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A Horror Story (And a Warning)

Many young equestrian professionals would do anything to work with horses. They’re willing to “pay their dues” mucking stalls, cleaning tack, and attending to any other task if it might help them accomplish their goals down the road.

This is a great attitude, one of hard work and perseverance, but it can also get you in trouble.

I was one of those young equestrian professionals

Straight out of school, I landed a job teaching riding lessons at a local stable, but it didn’t work out. The owner’s methods were much different from mine, and eventually I moved on. Frustrated by my lack of prospects, I took to the Internet, searching for another job—it didn’t matter where. I just wanted to continue working with horses.

I found such a job within a few days of initiating my search. It was for a riding instruction and horse training position in a little town called Cave City, Kentucky.

Physically, I wasn’t ready to go back to horse training. I have osteoporosis, and it was stupid to think I could jump back in the saddle, working with babies and problem horses. But this was my chance, and I was willing to risk physical injury to achieve my dreams. Plus, my future boss’s description of the property and facilities dazzled me.

So I jumped on it

My boyfriend (who is now my husband) and I packed up my Ford Explorer with all the possessions we could fit, and we drove fourteen hours to Cave City, Kentucky. The owners of the farm sent us sufficient cash to cover gas and food on our trip, but we hardly had any other money between us.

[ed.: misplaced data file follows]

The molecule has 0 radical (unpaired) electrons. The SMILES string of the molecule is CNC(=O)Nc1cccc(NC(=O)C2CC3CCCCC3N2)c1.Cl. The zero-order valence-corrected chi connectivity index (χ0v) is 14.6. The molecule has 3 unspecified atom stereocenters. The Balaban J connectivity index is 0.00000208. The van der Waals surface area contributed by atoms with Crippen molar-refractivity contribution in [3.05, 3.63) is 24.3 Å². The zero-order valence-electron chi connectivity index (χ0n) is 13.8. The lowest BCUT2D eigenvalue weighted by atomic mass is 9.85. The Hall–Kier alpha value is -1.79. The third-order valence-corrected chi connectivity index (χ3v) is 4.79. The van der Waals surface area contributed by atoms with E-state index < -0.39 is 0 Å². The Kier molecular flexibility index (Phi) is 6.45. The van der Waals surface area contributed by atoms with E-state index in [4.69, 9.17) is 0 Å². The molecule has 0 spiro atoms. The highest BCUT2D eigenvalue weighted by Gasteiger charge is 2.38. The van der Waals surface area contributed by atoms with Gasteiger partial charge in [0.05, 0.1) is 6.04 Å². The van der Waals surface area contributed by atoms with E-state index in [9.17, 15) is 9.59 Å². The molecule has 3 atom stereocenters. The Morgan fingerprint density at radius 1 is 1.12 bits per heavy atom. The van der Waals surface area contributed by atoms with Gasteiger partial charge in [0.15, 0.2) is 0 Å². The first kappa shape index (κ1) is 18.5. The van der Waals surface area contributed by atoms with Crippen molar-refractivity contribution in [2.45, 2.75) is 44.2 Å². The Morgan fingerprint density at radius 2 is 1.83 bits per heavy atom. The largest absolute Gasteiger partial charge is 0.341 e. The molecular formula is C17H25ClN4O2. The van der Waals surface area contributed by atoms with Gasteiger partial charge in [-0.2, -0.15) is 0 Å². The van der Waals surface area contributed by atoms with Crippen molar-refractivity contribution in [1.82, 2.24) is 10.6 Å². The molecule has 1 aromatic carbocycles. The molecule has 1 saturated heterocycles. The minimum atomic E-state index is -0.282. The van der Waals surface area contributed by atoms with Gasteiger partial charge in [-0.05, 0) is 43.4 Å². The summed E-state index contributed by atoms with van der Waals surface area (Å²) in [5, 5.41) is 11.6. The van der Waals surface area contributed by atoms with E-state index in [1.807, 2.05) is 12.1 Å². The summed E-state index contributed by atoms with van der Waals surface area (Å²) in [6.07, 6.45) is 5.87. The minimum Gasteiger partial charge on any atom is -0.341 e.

We left at 2 a.m. and arrived at about 4 p.m. on an August afternoon. During the last few minutes of our trek up I-65, I suffered my first panic attack. I couldn’t breathe and I felt like the Explorer was closing in on me. Right then, I felt we’d made the wrong choice.

But we’d come too far to back out then.

We’d been told that, in addition to our salary, we would be provided with a house on the property. We were told that the facilities included a round pen, an arena, and a host of other amenities. All the pictures we’d seen of the farm were absolutely gorgeous.

And pictures can be deceiving

The farm was located in a “holler” between two ridges, just outside town. As we drove down into it, I felt my heart sticking in my throat.

Dozens upon dozens of dirty, haggard horses watched our arrival from tiny paddocks surrounded by eight-foot chain link fences. They stood in soggy mud that, in some places, came up to the middle of their cannon bones, and much of their pasture space was littered with planks of old rotted wood, chunks of unidentifiable metal, and lengths of PVC pipe. Most of the animals wore halters, which could easily snag on the chain link fencing, and I saw more than a few unhealed lacerations (not to mention scars).

The farm consisted of two parcels of property divided by a public road. Of the hundred acres my new boss had boasted, only four or five were usable; the rest were covered with woods that cascaded down from the ridges on both sides.

Our “house” was a broken-down shack at the center of the property.